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July 25, 2022, 1:35 pm

Historic Vancouver Plan approved by City Council

City of Vancouver
VANCOUVER –  In a momentous decision today, City Council approved the first city-wide land-use strategy to create a more equitable, livable, affordable, and resilient city.

The approved Vancouver Plan introduces a new way for the city to grow by allowing more housing options across all neighbourhoods and builds complete neighbourhoods that connect people to public spaces, shops, services and transit.

The plan reinforces Vancouver as the cultural and economic centre of a dynamic, prosperous and rapidly growing region, which is expected to grow by about a million people over the next 30 years. 

Significantly, the Vancouver Plan contains the first comprehensive ecological framework, making Vancouver more climate resilient by restoring ecosystems and protecting green space and tree canopies. It coincides with Vancouver’s future transit network and works toward the City’s climate target of having 90% of people living within an easy walk or roll of their jobs and daily activities.

In addition to the land-use strategy, the plan also contains an array of supporting policies, which provide guidance on topics such as transportation, community amenities, childcare, public spaces, food systems and more.
 
Learn more about the plan

Now that the Vancouver Plan has been approved, Council-approved motions directing staff to consider how renter protections and developer contributions will be included as part of the implementation of this Plan.

The data-driven Vancouver Plan was developed through a 2.5 year planning process that involved extensive public engagement, technical analysis, and stakeholder input. It responded to public input for more housing, support for the local economy and climate protection.

Since this process launched in November 2019, staff engaged First Nations, residents, businesses, and more than 250 organizations through a wide-ranging process that involved more than 50,000 engagement touchpoints and 25,000 survey responses.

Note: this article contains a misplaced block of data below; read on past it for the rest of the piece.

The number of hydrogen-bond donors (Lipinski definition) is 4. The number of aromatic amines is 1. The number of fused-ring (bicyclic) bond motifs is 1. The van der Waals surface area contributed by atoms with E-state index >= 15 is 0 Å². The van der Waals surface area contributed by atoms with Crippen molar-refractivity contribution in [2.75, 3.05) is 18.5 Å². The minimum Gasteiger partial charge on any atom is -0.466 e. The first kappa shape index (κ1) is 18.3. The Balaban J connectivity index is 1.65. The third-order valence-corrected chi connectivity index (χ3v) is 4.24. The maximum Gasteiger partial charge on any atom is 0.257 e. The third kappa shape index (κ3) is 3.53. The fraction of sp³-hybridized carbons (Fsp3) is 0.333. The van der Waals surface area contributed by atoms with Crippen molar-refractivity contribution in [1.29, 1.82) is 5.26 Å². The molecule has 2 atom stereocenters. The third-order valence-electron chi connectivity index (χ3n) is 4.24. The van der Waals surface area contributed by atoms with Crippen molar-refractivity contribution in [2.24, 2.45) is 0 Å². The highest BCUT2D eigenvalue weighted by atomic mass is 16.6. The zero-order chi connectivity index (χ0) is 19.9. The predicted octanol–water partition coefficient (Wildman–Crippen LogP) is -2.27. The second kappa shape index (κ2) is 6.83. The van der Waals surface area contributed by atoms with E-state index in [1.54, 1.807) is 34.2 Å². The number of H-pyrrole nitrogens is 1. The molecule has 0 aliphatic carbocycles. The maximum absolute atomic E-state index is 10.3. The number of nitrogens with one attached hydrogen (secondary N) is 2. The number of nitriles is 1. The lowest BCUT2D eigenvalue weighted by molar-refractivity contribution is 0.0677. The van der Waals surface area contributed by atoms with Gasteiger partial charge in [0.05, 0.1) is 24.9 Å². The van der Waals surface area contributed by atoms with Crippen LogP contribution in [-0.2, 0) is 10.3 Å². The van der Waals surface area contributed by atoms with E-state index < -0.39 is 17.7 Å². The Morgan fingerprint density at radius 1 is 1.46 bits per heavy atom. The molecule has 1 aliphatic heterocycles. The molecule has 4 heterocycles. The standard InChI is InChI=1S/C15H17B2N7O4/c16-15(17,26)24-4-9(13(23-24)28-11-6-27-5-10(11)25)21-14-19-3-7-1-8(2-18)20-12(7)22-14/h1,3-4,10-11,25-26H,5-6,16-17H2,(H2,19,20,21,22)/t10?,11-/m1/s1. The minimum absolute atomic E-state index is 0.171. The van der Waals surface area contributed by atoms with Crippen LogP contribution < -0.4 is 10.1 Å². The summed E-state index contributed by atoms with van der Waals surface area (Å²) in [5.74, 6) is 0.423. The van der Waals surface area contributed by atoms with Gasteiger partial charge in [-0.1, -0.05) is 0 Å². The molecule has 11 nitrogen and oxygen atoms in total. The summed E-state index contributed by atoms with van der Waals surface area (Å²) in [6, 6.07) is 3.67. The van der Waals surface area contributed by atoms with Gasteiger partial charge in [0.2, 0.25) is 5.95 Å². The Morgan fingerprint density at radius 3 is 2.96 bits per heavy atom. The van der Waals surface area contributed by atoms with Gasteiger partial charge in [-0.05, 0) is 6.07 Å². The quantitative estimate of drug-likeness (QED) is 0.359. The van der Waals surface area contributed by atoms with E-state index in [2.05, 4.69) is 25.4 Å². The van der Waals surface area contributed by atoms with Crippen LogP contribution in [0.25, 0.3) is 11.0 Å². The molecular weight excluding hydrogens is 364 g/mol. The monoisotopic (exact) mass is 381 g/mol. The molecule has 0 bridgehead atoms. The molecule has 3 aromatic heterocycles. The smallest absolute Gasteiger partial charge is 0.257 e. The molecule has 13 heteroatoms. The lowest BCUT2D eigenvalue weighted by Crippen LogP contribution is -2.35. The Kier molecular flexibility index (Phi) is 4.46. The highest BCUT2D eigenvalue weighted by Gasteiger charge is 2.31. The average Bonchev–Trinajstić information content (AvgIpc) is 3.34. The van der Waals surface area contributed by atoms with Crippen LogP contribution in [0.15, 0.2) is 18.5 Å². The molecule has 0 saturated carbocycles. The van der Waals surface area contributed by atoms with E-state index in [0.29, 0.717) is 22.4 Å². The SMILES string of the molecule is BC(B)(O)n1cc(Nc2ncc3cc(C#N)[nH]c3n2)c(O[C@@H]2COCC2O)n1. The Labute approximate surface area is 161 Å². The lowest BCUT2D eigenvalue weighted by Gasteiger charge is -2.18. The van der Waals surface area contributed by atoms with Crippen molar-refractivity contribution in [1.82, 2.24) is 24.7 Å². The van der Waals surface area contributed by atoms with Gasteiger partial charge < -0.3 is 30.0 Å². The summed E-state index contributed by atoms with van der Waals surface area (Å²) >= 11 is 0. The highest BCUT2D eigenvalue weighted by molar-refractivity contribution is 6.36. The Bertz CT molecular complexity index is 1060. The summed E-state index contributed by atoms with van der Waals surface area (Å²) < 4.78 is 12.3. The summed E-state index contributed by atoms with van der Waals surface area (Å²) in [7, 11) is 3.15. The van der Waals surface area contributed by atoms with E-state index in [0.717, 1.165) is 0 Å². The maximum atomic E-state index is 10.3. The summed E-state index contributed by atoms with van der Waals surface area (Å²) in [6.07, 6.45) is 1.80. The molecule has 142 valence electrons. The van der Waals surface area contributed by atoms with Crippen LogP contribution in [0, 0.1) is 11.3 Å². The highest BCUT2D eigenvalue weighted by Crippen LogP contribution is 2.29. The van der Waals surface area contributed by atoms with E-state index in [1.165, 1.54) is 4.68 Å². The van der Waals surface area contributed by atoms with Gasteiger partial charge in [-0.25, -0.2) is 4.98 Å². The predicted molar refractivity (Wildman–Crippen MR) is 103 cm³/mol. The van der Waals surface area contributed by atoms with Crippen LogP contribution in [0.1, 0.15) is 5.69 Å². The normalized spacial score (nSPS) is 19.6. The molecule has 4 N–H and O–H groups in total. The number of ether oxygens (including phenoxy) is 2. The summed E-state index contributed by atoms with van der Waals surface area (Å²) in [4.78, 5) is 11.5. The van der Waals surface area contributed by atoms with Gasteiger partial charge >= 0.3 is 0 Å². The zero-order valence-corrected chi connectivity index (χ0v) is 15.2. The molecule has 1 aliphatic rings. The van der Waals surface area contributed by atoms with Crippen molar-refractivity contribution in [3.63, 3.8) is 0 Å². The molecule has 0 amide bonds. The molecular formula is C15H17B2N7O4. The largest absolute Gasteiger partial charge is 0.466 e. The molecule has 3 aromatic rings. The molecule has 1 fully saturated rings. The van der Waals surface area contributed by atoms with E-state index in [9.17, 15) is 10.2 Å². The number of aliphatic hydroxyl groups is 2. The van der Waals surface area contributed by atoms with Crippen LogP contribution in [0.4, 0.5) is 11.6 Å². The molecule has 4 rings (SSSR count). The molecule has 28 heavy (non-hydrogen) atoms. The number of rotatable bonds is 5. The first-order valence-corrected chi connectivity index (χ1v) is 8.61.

A focus of public engagement activities included working with equity-denied communities, and the organizations serving them. The Vancouver Plan will continue to advance reconciliation, equity and resilience initiatives through future land use planning during the implementation phase. 

“The Vancouver Plan is a significant step forward in city-building. For the first time in Vancouver’s history, we have a comprehensive direction for the future growth of the city that is coordinated with other levels of government,” said Theresa O’Donnell, general manager of Planning, Urban Design and Sustainability. “The Vancouver Plan will shape economic, transportation and neighbourhood planning decisions, and is a critical step in creating more predictability and certainty for residents and businesses.”
 
“By 2050, Vancouver will add approximately 260,000 more people and up to 210,000 jobs. The Vancouver Plan allows us to plan for our future and locate jobs and households to ensure more equitable growth,” O’Donnell said. “The Plan also protects industrial lands and supports businesses of all sizes, creating more opportunities for shops, services and home-based businesses throughout the city.” 

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